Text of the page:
2 Samuel 9:1–10:19, 1 Peter 5:1–14, Psalm 138:1–8
Yesterday I was shaking in my sandals. This morning I was overwhelmed with dread. The proposal for the church is a good one and definitely from the Lord, but I am feeling so inadequate for this and in my heart am thinking I cannot do it. Since opening my eyes from sleep, I’ve been asking God to help me with this, but frankly, I wasn’t expecting much from 2 Samuel. However, “On the day I called, you answered me; my strength of soul you increased.” (Psalm 138:3)
David is looking for someone left in Saul’s family that he can show God’s kindness to. He was told of a crippled son of Jonathan, so went to him and said, “Do not fear, for I will show you kindness for the sake of your father Jonathan, and I will restore to you all the land of Saul your father, and you shall eat at my table always.”
When this cripple man heard that, he paid homage and said, “What is your servant, that you should show regard for a dead dog such as I?” (2 Samuel 9:3–8)
Those words express how I am feeling about God asking me to serve Him. What am I that He should show any regard for me? I am not able to run with this proposal should the church accept it.
The next chapter describes a battle. Joab leads David’s army against two armies, the Syrians and the Ammonites who agreed to attack Israel together. “When Joab saw that the battle was set against him both in front and in the rear, he chose some of the best men of Israel and arrayed them against the Syrians. The rest of his men he put in the charge of Abishai his brother, and he arrayed them against the Ammonites.” In other words, Joab made a plan but he didn’t leave God out of it, nor did he try to do it himself. After laying out the plan, he said . . .
“If the Syrians are too strong for me, then you shall help me, but if the Ammonites are too strong for you, then I will come and help you. Be of good courage, and let us be courageous for our people, and for the cities of our God, and may the Lord do what seems good to him.” (2 Samuel 10:9–12)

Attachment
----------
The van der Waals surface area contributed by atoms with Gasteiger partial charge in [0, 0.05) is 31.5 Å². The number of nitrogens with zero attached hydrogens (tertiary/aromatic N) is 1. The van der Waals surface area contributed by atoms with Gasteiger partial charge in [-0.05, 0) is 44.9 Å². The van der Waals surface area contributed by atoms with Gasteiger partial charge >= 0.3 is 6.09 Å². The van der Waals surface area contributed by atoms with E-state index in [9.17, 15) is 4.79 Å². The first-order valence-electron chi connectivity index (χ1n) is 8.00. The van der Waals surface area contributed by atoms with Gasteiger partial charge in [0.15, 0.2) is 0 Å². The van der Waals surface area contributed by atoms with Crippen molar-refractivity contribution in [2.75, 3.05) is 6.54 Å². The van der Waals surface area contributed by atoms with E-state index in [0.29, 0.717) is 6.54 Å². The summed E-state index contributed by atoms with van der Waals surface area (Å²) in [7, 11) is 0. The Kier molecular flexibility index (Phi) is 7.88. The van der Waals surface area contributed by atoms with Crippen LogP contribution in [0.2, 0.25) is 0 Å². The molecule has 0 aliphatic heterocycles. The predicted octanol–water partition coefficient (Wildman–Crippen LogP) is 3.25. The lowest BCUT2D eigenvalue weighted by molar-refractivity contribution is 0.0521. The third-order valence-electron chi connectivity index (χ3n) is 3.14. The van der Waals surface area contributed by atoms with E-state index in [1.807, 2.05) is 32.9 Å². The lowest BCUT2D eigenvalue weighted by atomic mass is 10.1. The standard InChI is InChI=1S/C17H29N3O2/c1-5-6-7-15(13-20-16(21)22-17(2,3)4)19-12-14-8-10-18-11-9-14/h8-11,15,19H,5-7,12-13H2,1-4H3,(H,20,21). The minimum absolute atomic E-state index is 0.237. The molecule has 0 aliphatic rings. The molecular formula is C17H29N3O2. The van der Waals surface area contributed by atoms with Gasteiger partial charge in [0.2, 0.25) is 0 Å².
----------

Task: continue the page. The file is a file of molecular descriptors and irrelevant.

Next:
God’s answer to me is the same: “Make your plan, include others to help, be courageous for the sake of the people you will serve and for those who belong to Me, and I will do what seems good to Me.”
This is direct, to the point, and a strong word of encouragement! Nice surprise, God!
The NT reading gives a bit of added instruction. Peter is telling church leaders what they must do, and in these words I can see that the Lord will always have clear instructions for me too. He has my back. I don’t need to be anxious about how to do this.
Peter says things like, “Shepherd the flock of God that is among you, exercising oversight, not under compulsion, but willingly, as God would have you; not for shameful gain, but eagerly; not domineering over those in your charge, but being examples to the flock . . . be subject to the elders. Clothe yourself with humility toward one another . . . since God opposes the proud but gives grace to the humble . . . . Humble yourself under His mighty hand so that at the proper time He may exalt you . . . cast all your anxieties on Him because He cares for you.”
Also, I am to be watchful against Satan, resisting him and remaining firm in my faith. I might suffer somewhat, but God will “Himself restore, confirm, strengthen, and establish” me. I am His child. (1 Peter 5:1–11) Really, should I be surprised?
To answer my own question, I repeat what the psalmist says, “The Lord will fulfill his purpose for me; your steadfast love, O Lord, endures forever. Do not forsake the work of your hands.” (Psalm 138:8)